Some good rules of thumb to follow. Make peace with the fact that you actively have to leave things out because there’s simply no room for all the detail you’ll instinctively want to share. No one’s brain when reading is able to immediately retain information about a litany of disparate characters, so stick to only a handful of critical cast members (regardless of how significant others might end up being) and how they interact. Make sure that what you include matters and makes sense. Suggest a starting point and at least a direction in which your narrative and characters are moving; highlight an important obstacle they have to overcome or a conflict they encounter, something that anchors them with a sense of reality and purpose. Make sure you highlight any themes that are important to your characters as they might connect with your reader too. Convey a strong sense of the environment in which your characters exist; whether that’s on the third moon of Mondorian during an intergalactic war, or a hot and sweaty New York in summer as one woman embarks on a new romance. Set bitesized scenes that will resonate vividly with your reader. And remember that what you leave out — the resolution, the twists — are as important to keep hidden as the detail you actually commit to the page. But of course, you can always allude to mystery.

Strong summaries and highlights are also really important for writers to have up their sleeves during other promotional opportunities. Print, radio and television interviews, literary speaking engagements and even book launches, all provide an author with a brief moment during which to captivate and capture the minds of their audience. The more polished the summary, the more compelling the author will come across and the more likely their audience will be to

connect with the story they are hearing about and buy the book. Who hasn’t listened to a cringeworthy interview in which a writer either waffles dreadfully about their book, making it sound complex and dreary in the process, or indeed heard an author all but refuse to share any information about their novel, other than to repeat the mantra of ‘you’ll have to read it to find out what it’s about.’ No, sorry, not good enough. As the author you’re the most important and authentic communicator of your book’s message, and if you cannot manage to spark the interest of others with a clear, insightful narrative and intent, you cannot expect readers to share in that message and for the word of mouth readership to spread and grow. Even the most impenetrable, esoteric literary fiction can be distilled into moments of magic and meaning that will inspire the uninitiated reader to excitedly take a leap of faith with the story.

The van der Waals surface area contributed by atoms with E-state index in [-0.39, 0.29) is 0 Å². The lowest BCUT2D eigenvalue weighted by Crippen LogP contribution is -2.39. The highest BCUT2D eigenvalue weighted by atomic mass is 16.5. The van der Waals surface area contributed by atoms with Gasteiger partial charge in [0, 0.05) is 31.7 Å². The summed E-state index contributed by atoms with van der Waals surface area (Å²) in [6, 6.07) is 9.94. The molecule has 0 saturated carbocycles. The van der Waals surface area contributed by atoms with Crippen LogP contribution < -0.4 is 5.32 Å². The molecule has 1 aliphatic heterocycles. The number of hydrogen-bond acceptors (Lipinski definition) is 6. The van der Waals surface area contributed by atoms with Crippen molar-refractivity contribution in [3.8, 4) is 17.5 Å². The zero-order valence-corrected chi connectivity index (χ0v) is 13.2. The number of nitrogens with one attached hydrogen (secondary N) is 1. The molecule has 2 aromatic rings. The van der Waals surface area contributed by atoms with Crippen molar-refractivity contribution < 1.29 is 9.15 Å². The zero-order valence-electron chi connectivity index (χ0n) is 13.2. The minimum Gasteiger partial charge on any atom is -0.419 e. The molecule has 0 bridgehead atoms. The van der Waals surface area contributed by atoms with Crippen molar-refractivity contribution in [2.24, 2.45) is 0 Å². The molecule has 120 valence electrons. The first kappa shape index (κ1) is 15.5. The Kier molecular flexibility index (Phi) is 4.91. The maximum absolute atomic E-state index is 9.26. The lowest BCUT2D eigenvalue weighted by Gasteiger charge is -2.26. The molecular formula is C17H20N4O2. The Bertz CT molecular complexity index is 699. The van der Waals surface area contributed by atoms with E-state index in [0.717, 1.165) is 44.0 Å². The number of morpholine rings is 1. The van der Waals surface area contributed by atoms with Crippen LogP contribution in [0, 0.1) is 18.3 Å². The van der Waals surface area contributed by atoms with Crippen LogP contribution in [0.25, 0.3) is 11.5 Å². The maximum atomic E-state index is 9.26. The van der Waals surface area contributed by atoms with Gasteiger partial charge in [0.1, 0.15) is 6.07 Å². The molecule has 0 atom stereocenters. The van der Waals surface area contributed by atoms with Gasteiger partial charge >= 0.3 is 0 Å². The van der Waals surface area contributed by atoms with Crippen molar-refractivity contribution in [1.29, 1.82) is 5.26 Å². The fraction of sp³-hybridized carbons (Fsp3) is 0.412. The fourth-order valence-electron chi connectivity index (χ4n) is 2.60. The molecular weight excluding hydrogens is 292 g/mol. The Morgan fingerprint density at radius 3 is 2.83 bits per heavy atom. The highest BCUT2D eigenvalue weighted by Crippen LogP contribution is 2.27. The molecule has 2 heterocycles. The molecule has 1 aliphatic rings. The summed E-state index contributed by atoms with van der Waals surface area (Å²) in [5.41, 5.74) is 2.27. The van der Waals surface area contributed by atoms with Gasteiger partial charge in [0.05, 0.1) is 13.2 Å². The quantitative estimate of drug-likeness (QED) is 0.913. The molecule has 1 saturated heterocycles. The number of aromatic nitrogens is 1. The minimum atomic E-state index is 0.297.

In addition, there’s value in honing a message about your book that’s strong and compelling so that how you feel about your book is conveyed accurately within the media and by writers; yes, everyone will make their own minds up about the ultimate value and purpose of a new book, but they will always take their lead from that all important back cover blurb, or press materials. Often journalists won’t have time to read a novel in full, but they will want to support it either through an interview or a feature article. They will rely upon a carefully crafted synopsis with which they can build and embellish their piece.

No film is released without a trailer, and that’s what we’re talking about here; the best bits, the intention, the obvious themes, the drama, wrapped up in sharply written text that leaves everyone wanting more. A back cover blurb should leave you aching to read the entire story and then to share it with everyone you know.

Précis and make every word count.